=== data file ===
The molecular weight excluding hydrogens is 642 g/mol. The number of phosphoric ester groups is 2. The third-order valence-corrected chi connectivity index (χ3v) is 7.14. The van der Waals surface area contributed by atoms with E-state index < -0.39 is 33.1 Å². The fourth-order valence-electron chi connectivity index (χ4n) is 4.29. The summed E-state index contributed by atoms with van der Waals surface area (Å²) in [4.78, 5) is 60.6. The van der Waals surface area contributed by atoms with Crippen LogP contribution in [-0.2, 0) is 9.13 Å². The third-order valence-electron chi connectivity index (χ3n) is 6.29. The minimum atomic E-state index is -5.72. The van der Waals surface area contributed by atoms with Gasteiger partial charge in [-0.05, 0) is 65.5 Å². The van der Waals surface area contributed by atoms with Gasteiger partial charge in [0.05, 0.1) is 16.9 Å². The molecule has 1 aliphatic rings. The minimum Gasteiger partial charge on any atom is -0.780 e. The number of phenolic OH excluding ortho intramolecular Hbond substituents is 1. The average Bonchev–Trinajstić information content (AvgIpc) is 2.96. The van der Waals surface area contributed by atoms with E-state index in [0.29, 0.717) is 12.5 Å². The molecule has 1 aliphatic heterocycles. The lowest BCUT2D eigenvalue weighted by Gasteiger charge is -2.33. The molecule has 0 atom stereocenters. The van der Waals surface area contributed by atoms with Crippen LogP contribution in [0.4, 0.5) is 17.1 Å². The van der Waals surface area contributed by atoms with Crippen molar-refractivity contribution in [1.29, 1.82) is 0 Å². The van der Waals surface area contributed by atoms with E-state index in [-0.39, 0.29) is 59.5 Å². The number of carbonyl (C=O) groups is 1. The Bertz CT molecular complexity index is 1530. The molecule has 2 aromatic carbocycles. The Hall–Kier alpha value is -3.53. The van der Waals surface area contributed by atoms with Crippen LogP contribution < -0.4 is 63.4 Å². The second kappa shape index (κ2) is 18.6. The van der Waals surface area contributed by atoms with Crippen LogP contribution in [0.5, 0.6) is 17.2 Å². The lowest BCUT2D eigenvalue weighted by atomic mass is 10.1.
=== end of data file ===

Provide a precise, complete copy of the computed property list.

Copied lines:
The molecular weight excluding hydrogens is 642 g/mol. The number of phosphoric ester groups is 2. The third-order valence-corrected chi connectivity index (χ3v) is 7.14. The van der Waals surface area contributed by atoms with E-state index < -0.39 is 33.1 Å². The fourth-order valence-electron chi connectivity index (χ4n) is 4.29. The summed E-state index contributed by atoms with van der Waals surface area (Å²) in [4.78, 5) is 60.6. The van der Waals surface area contributed by atoms with Crippen LogP contribution in [-0.2, 0) is 9.13 Å². The third-order valence-electron chi connectivity index (χ3n) is 6.29. The minimum atomic E-state index is -5.72. The van der Waals surface area contributed by atoms with Gasteiger partial charge in [-0.05, 0) is 65.5 Å². The van der Waals surface area contributed by atoms with Gasteiger partial charge in [0.05, 0.1) is 16.9 Å². The molecule has 1 aliphatic rings. The minimum Gasteiger partial charge on any atom is -0.780 e. The number of phenolic OH excluding ortho intramolecular Hbond substituents is 1. The average Bonchev–Trinajstić information content (AvgIpc) is 2.96. The van der Waals surface area contributed by atoms with E-state index in [0.29, 0.717) is 12.5 Å². The molecule has 1 aliphatic heterocycles. The lowest BCUT2D eigenvalue weighted by Gasteiger charge is -2.33. The molecule has 0 atom stereocenters. The van der Waals surface area contributed by atoms with Crippen LogP contribution in [0.4, 0.5) is 17.1 Å². The van der Waals surface area contributed by atoms with Crippen molar-refractivity contribution in [1.29, 1.82) is 0 Å². The van der Waals surface area contributed by atoms with E-state index in [-0.39, 0.29) is 59.5 Å². The number of carbonyl (C=O) groups is 1. The Bertz CT molecular complexity index is 1530. The molecule has 2 aromatic carbocycles. The Hall–Kier alpha value is -3.53. The van der Waals surface area contributed by atoms with Crippen LogP contribution < -0.4 is 63.4 Å². The second kappa shape index (κ2) is 18.6. The van der Waals surface area contributed by atoms with Crippen LogP contribution in [0.5, 0.6) is 17.2 Å². The lowest BCUT2D eigenvalue weighted by atomic mass is 10.1.